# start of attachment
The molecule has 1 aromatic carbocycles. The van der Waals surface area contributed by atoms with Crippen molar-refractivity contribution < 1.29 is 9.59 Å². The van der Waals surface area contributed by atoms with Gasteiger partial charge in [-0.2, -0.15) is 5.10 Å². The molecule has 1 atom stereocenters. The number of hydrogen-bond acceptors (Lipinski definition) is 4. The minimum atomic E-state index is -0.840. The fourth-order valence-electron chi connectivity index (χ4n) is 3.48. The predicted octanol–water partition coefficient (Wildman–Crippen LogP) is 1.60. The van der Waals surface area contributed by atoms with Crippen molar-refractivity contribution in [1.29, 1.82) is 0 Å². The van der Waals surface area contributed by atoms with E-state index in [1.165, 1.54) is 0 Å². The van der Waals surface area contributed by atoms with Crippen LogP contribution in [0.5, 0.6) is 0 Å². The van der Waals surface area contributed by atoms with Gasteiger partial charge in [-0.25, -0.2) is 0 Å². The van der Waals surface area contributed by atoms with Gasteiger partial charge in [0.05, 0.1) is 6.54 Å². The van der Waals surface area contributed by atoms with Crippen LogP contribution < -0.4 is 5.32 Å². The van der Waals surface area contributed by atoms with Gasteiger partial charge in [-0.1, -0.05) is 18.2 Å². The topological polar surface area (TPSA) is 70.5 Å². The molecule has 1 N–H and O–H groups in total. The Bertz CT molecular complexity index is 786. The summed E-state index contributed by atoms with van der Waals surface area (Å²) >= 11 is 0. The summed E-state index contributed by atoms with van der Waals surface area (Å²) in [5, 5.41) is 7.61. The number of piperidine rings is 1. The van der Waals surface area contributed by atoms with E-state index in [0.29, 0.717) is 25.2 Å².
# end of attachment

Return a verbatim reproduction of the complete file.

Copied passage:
The molecule has 1 aromatic carbocycles. The van der Waals surface area contributed by atoms with Crippen molar-refractivity contribution < 1.29 is 9.59 Å². The van der Waals surface area contributed by atoms with Gasteiger partial charge in [-0.2, -0.15) is 5.10 Å². The molecule has 1 atom stereocenters. The number of hydrogen-bond acceptors (Lipinski definition) is 4. The minimum atomic E-state index is -0.840. The fourth-order valence-electron chi connectivity index (χ4n) is 3.48. The predicted octanol–water partition coefficient (Wildman–Crippen LogP) is 1.60. The van der Waals surface area contributed by atoms with Crippen molar-refractivity contribution in [1.29, 1.82) is 0 Å². The van der Waals surface area contributed by atoms with E-state index in [1.165, 1.54) is 0 Å². The van der Waals surface area contributed by atoms with Crippen LogP contribution in [0.5, 0.6) is 0 Å². The van der Waals surface area contributed by atoms with Gasteiger partial charge in [-0.25, -0.2) is 0 Å². The van der Waals surface area contributed by atoms with Gasteiger partial charge in [0.05, 0.1) is 6.54 Å². The van der Waals surface area contributed by atoms with Crippen LogP contribution < -0.4 is 5.32 Å². The van der Waals surface area contributed by atoms with Gasteiger partial charge in [-0.1, -0.05) is 18.2 Å². The topological polar surface area (TPSA) is 70.5 Å². The molecule has 1 N–H and O–H groups in total. The Bertz CT molecular complexity index is 786. The summed E-state index contributed by atoms with van der Waals surface area (Å²) >= 11 is 0. The summed E-state index contributed by atoms with van der Waals surface area (Å²) in [5, 5.41) is 7.61. The number of piperidine rings is 1. The van der Waals surface area contributed by atoms with E-state index in [0.29, 0.717) is 25.2 Å².